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Depression is a risk factor for stroke and coronary artery disease

  • Likelihood of developing myocardial infarction 4X

  • Likelihood of stroke 2.6 X general population

  • Increased Platelet Activation, reversed by SSRI’s

  • Independent of age, gender, lifestyle

    Larson et al, Stroke. 2001;32:1979; Yamanaka et al, Biomed Pharmacother. 2005 Oct; 59 Suppl 1:S31;Marzari et al, J Gerontol A Biol Sci Med Sci. 2005;60(1):85-92


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Impact of Depression on Outcome of Cardiovascular Disease disease

Frasure-Smith, et al., Circulation; 1995:999; Lesperance, et al. J. Am Coll Cardiol. 1998;

Freedland. Psychosom Med.. 1998


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Impact of Depression on Stroke Outcome disease

  • Decreased benefit from rehab

  • Increased inpatient and outpatient utilization

  • Increased mortality

    Ghose et al. Med Care. 2005 Dec;43(12):1259-64



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Deaths from Heart Disease by age group. Serious Mental Illness?DMH Enrollees with SMI compared to Massachusetts 1998-2000

2.2RR

1.5RR

4.9RR

3.5 RR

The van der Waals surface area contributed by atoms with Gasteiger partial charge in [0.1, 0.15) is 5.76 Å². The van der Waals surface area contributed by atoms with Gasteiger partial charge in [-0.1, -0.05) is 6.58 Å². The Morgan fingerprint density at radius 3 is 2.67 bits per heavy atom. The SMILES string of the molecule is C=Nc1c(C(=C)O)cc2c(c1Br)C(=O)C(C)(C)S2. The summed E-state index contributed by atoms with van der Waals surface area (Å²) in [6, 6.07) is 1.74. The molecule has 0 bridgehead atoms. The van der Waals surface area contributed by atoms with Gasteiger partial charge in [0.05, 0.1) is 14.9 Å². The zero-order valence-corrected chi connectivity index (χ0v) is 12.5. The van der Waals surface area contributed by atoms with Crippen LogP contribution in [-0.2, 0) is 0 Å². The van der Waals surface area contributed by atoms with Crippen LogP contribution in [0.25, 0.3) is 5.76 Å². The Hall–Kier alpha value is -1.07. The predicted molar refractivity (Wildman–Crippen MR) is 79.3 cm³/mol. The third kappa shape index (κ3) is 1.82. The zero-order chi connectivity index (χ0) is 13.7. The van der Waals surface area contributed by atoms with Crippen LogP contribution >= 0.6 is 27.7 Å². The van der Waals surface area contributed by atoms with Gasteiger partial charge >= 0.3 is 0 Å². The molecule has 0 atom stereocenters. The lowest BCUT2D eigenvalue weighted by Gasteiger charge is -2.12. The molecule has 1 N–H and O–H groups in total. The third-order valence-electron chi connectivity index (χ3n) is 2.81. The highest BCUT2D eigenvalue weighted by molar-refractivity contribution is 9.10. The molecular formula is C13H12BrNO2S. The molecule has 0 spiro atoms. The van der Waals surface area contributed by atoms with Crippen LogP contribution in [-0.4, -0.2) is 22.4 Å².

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Mortality from Pneumonia/Influenza Serious Mental Illness?Mass DMH clients, ages 25-64

5.0 RR

4.0 RR

3.0 RR


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Ohio SMI Mortality Study Serious Mental Illness? Leading Causes of Death


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Using the PHQ-9 Serious Mental Illness?

  • Screening

  • Diagnosis

  • Response to treatment

  • Outcomes


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Screening – Who and How Serious Mental Illness?

US Preventive Services Task Force,

2003 statement supporting screening for depression:

(We) recommend screening adults for depression in clinical practices that have systems in place to assure accurate diagnosis, effective treatment, and follow-up.

www.ahrq.gov


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Screening for Depression: Serious Mental Illness?Who do you screen?

  • All adults at least every 5 years (as part of a health maintenance visit?)

  • High risk groups every year

    • History of depression

    • Family history of depression or bipolar

    • Chronic illnesses such as diabetes, heart disease, pain problems

    • High utilization of services